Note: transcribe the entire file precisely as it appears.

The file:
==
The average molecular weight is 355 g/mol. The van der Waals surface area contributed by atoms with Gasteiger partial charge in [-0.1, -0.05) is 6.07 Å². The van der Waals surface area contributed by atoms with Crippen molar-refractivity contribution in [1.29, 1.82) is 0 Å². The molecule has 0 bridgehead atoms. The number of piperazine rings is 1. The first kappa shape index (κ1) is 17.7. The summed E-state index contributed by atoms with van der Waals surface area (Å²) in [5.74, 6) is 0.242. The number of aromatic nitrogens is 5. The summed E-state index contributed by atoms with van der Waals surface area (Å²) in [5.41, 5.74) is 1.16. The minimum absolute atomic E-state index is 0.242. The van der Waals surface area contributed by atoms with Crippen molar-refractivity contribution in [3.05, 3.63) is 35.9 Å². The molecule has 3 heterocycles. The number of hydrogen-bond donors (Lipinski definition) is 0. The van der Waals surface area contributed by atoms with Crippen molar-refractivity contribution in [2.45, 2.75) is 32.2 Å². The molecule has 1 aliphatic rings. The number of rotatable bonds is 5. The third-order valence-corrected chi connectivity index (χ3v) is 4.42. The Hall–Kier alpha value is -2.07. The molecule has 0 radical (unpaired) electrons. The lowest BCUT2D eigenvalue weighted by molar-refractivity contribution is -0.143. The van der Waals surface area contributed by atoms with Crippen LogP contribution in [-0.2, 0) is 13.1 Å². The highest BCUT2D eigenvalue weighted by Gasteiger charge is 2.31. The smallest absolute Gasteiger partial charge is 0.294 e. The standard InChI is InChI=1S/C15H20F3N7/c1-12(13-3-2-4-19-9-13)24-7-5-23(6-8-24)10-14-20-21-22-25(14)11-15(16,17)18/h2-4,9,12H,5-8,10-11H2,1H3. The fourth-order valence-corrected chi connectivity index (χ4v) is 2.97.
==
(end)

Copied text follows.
The average molecular weight is 355 g/mol. The van der Waals surface area contributed by atoms with Gasteiger partial charge in [-0.1, -0.05) is 6.07 Å². The van der Waals surface area contributed by atoms with Crippen molar-refractivity contribution in [1.29, 1.82) is 0 Å². The molecule has 0 bridgehead atoms. The number of piperazine rings is 1. The first kappa shape index (κ1) is 17.7. The summed E-state index contributed by atoms with van der Waals surface area (Å²) in [5.74, 6) is 0.242. The number of aromatic nitrogens is 5. The summed E-state index contributed by atoms with van der Waals surface area (Å²) in [5.41, 5.74) is 1.16. The minimum absolute atomic E-state index is 0.242. The van der Waals surface area contributed by atoms with Crippen molar-refractivity contribution in [3.05, 3.63) is 35.9 Å². The molecule has 3 heterocycles. The number of hydrogen-bond donors (Lipinski definition) is 0. The van der Waals surface area contributed by atoms with Crippen molar-refractivity contribution in [2.45, 2.75) is 32.2 Å². The molecule has 1 aliphatic rings. The number of rotatable bonds is 5. The third-order valence-corrected chi connectivity index (χ3v) is 4.42. The Hall–Kier alpha value is -2.07. The molecule has 0 radical (unpaired) electrons. The lowest BCUT2D eigenvalue weighted by molar-refractivity contribution is -0.143. The van der Waals surface area contributed by atoms with Crippen LogP contribution in [-0.2, 0) is 13.1 Å². The highest BCUT2D eigenvalue weighted by Gasteiger charge is 2.31. The smallest absolute Gasteiger partial charge is 0.294 e. The standard InChI is InChI=1S/C15H20F3N7/c1-12(13-3-2-4-19-9-13)24-7-5-23(6-8-24)10-14-20-21-22-25(14)11-15(16,17)18/h2-4,9,12H,5-8,10-11H2,1H3. The fourth-order valence-corrected chi connectivity index (χ4v) is 2.97.